Average Law School Debt
According to several reports, the average law school student graduates with between $100,0000 - $200,000 worth of debt. In 2008, students could attend the average public law school for an estimated $16,800 per year. After three years of attendance, you’ll see that prices for law schools have more than doubled in little over a decade. A six-figure debt burden is not to be taken lightly, so be careful not to let this happen to you.
Are Some Prone to Have More Debt Than Others?
For years, supply overwhelmed demand for lawyers in the job market. There is no guarantee that a law school graduate who passes the bar exam will get a high paying job. For this reason, every prospective law school student needs to consider educational costs and the debt that he or she is willing to accept. While private, for-profit schools are notorious for charging sky-high rates for their law school programs, many public universities offer some reasonable alternatives.
According to a U.S. News & World Report survey, students who attended public law schools such as those at Rutgers, University of Nebraska – Lincoln, and Georgia State University graduated with less than $65,000 worth of student loan debt. Brigham Young University’s Clark Law School serves as an exception, where their overall cost is comparable to that of popular public universities. This private, faith-based university costs about $58,133 to attend, and it ranks higher than the listed public universities.
The most expensive private law schools in the country are Columbia, Cornell, and New York University. To attend these schools, law school students commit to tuition rates between $59,330 and $62,700 per year.
Starting Salaries: The Road to Financial Freedom
Even high student debt can pay off big for law school graduates who pass the bar exam and get jobs as lawyers. According to research findings by Earnest, new lawyers make about $140,000 annually. Since their yearly salaries are almost equal to their student loan debt, they have average debt-to-income ratios of one early in their careers. The survey indicated that mid-way through their careers, these lawyers’ debt-to-income ratios go up slightly to 1.01, which means that they make slightly less per year than the cost of their degrees.
Students must consider that expensive, top-tier schools often have strong networks of industry partners and alumni who make getting good jobs easier for their graduates.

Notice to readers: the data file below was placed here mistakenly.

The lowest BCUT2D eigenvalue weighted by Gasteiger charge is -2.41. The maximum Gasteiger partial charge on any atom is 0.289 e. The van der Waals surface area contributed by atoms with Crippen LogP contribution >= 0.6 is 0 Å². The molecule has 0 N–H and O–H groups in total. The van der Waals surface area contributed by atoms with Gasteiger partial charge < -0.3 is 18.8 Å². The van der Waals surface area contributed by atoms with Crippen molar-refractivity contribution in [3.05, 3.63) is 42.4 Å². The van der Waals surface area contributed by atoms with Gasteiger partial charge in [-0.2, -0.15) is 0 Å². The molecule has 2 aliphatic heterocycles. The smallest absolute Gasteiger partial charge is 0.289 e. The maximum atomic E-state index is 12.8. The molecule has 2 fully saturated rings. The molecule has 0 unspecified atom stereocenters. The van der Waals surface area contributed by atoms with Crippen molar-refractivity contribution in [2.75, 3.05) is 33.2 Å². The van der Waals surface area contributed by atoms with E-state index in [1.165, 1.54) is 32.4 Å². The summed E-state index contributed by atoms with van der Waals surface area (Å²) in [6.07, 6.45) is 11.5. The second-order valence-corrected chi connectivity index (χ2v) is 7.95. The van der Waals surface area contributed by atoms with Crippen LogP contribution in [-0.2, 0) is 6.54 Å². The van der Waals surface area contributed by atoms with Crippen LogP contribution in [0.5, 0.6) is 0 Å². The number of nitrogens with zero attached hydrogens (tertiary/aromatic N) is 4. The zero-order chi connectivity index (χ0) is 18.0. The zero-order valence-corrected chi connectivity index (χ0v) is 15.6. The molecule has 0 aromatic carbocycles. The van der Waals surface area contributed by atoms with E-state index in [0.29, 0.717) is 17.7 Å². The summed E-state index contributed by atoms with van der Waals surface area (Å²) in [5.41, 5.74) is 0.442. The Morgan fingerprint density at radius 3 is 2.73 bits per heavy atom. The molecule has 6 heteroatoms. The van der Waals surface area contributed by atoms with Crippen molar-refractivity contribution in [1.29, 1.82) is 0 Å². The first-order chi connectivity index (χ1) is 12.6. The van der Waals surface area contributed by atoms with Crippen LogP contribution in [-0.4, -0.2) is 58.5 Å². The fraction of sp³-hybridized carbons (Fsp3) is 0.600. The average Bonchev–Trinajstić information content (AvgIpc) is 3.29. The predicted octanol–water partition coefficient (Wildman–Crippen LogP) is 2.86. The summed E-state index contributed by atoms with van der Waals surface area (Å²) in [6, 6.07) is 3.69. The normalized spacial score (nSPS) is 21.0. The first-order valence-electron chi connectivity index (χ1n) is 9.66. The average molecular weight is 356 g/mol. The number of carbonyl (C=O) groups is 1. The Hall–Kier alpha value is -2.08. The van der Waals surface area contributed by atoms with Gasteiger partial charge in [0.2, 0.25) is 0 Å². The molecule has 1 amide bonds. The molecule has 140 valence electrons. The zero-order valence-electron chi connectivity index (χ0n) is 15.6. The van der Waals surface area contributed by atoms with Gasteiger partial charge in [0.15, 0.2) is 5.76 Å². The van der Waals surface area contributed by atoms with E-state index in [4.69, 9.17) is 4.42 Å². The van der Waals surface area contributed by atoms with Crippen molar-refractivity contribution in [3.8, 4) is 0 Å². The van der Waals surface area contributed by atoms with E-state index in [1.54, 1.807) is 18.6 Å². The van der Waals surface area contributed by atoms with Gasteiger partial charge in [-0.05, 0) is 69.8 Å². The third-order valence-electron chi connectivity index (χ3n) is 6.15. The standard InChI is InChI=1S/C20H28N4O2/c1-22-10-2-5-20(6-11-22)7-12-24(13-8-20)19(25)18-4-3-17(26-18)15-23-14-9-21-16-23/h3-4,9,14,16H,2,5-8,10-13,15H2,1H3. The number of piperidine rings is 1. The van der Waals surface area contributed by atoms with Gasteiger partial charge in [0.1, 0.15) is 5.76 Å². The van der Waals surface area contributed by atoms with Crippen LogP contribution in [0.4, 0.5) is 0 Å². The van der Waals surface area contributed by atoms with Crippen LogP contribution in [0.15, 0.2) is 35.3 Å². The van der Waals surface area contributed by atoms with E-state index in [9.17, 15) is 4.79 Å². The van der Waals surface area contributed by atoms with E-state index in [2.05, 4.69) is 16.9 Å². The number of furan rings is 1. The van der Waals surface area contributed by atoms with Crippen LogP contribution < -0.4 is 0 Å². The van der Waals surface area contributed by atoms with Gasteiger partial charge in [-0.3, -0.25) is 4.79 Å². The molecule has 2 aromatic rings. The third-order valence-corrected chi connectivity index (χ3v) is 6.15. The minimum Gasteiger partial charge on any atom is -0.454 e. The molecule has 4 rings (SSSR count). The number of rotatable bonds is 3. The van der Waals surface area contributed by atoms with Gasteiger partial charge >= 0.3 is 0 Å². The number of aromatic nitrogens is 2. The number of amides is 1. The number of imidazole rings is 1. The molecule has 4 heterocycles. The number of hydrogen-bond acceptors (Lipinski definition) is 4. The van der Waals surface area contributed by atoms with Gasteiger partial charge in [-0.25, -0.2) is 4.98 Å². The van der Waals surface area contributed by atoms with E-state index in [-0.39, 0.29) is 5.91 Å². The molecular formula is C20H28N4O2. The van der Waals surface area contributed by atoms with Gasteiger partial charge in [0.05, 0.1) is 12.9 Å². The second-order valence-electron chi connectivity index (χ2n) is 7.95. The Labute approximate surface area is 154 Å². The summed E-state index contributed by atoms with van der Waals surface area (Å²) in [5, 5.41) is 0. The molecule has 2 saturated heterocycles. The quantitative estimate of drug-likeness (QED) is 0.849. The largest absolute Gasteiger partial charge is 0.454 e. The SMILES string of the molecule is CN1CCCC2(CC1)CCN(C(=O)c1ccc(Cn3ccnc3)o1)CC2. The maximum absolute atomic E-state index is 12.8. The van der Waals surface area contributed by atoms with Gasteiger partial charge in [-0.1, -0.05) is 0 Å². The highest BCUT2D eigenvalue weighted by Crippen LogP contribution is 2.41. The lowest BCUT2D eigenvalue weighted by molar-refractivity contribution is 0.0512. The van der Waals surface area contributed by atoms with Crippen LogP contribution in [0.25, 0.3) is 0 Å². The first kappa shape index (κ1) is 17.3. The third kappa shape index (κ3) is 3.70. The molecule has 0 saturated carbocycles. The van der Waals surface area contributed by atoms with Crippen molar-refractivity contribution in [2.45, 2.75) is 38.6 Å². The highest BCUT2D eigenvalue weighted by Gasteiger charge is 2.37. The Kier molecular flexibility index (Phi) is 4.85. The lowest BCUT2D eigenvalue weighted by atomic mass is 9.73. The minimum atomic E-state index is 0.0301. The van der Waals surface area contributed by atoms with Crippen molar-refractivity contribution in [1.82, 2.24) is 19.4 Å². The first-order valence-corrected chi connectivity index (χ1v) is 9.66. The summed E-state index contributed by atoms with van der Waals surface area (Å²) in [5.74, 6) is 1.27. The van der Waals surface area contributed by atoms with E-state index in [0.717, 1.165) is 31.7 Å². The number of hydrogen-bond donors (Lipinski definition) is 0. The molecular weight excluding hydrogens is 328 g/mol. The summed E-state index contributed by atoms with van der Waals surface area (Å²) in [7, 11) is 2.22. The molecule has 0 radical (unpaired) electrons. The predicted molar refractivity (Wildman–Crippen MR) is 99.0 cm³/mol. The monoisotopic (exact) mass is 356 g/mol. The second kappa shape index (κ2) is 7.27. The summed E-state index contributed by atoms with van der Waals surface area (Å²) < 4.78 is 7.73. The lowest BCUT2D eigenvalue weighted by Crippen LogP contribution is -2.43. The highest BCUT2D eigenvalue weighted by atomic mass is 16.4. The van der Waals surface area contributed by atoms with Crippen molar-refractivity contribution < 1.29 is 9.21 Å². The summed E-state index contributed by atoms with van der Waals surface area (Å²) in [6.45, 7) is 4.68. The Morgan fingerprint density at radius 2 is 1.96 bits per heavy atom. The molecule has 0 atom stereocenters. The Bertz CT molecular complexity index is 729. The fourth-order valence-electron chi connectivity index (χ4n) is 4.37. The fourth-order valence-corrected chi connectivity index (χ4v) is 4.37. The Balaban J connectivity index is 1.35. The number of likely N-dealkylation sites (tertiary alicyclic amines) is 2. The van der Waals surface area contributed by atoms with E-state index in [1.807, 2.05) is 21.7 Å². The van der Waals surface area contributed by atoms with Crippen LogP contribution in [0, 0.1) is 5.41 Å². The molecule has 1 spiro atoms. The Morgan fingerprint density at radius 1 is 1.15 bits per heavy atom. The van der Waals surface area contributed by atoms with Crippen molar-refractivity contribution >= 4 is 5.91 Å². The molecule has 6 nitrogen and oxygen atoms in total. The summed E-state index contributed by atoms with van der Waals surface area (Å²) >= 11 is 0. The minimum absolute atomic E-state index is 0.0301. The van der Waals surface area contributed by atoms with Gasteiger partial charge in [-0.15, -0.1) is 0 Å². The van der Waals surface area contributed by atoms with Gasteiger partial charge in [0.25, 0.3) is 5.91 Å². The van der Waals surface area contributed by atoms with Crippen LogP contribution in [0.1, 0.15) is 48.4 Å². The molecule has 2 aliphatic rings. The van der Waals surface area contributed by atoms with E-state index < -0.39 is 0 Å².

The schools’ ranking and prestige in the market also attract employers in some cases.
Qualifying for Law School Student Loan Forgiveness
Many prospective students decide to take the financial plunge and earn their law degrees. Stories of how these smart lawyers paid off massive amounts of student loan debt abound on the internet. They mention everything from investing in real estate to loan consolidation in their quest for financial freedom. For some law school graduates, these are not practical options, however. The good news is that federal aid and federally guaranteed loans are eligible for loan forgiveness. Here are some programs that offer loan forgiveness for law school students.
- Federal Public Service Loan Forgiveness (FPSLF)
- Income-Based Repayment (IBR)
- John R. Justice Student Loan Repayment Program
- Law School Loan Forgiveness Programs by School
- State-Specific Loan Repayment Programs for Lawyers
The FPSLF program forgives loans for lawyers who enter government, military, or other types of public service. It also takes care of lawyers who serve in the Peace Corps and at certain non-profit organizations. To get loans forgiven through IBR programs, lawyers must make a certain amount of payments based upon their income. After the lawyer makes the prearranged number of payments, the rest of her loan is forgiven. Lawyers who serve as public defenders and state prosecutors get debt relief through the John R.
Justice Student Loan Repayment Program.
Some prospective students decide to pursue a law degree based on their personal interests, family traditions, and academic gifts. For others, it’s all about risk versus reward. Being a lawyer is a prestigious and honored profession in most societies. With this information, you gain insight into how to follow your dreams in the most cost-effective way.